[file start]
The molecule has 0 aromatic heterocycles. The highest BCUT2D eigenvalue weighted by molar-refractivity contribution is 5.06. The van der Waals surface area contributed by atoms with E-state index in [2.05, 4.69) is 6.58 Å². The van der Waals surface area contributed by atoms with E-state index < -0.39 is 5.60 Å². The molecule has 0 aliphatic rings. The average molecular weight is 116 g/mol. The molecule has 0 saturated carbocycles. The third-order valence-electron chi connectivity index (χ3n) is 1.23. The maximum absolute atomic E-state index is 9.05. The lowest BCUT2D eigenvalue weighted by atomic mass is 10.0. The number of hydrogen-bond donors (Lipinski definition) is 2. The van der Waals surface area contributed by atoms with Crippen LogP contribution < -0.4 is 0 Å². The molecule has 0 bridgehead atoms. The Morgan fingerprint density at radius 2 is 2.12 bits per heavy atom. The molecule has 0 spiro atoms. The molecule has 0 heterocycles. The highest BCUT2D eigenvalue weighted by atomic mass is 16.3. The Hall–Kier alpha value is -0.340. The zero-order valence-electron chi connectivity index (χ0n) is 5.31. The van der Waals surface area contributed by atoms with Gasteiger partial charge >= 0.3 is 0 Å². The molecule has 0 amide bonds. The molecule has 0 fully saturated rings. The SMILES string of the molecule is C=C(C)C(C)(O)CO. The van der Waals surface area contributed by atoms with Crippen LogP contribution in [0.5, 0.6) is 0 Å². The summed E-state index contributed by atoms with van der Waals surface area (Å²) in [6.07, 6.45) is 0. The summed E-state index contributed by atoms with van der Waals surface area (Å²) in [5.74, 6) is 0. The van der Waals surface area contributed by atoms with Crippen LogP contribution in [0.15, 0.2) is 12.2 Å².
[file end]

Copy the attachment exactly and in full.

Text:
The molecule has 0 aromatic heterocycles. The highest BCUT2D eigenvalue weighted by molar-refractivity contribution is 5.06. The van der Waals surface area contributed by atoms with E-state index in [2.05, 4.69) is 6.58 Å². The van der Waals surface area contributed by atoms with E-state index < -0.39 is 5.60 Å². The molecule has 0 aliphatic rings. The average molecular weight is 116 g/mol. The molecule has 0 saturated carbocycles. The third-order valence-electron chi connectivity index (χ3n) is 1.23. The maximum absolute atomic E-state index is 9.05. The lowest BCUT2D eigenvalue weighted by atomic mass is 10.0. The number of hydrogen-bond donors (Lipinski definition) is 2. The van der Waals surface area contributed by atoms with Crippen LogP contribution < -0.4 is 0 Å². The molecule has 0 bridgehead atoms. The Morgan fingerprint density at radius 2 is 2.12 bits per heavy atom. The molecule has 0 spiro atoms. The molecule has 0 heterocycles. The highest BCUT2D eigenvalue weighted by atomic mass is 16.3. The Hall–Kier alpha value is -0.340. The zero-order valence-electron chi connectivity index (χ0n) is 5.31. The van der Waals surface area contributed by atoms with Gasteiger partial charge >= 0.3 is 0 Å². The molecule has 0 amide bonds. The molecule has 0 fully saturated rings. The SMILES string of the molecule is C=C(C)C(C)(O)CO. The van der Waals surface area contributed by atoms with Crippen LogP contribution in [0.5, 0.6) is 0 Å². The summed E-state index contributed by atoms with van der Waals surface area (Å²) in [6.07, 6.45) is 0. The summed E-state index contributed by atoms with van der Waals surface area (Å²) in [5.74, 6) is 0. The van der Waals surface area contributed by atoms with Crippen LogP contribution in [0.15, 0.2) is 12.2 Å².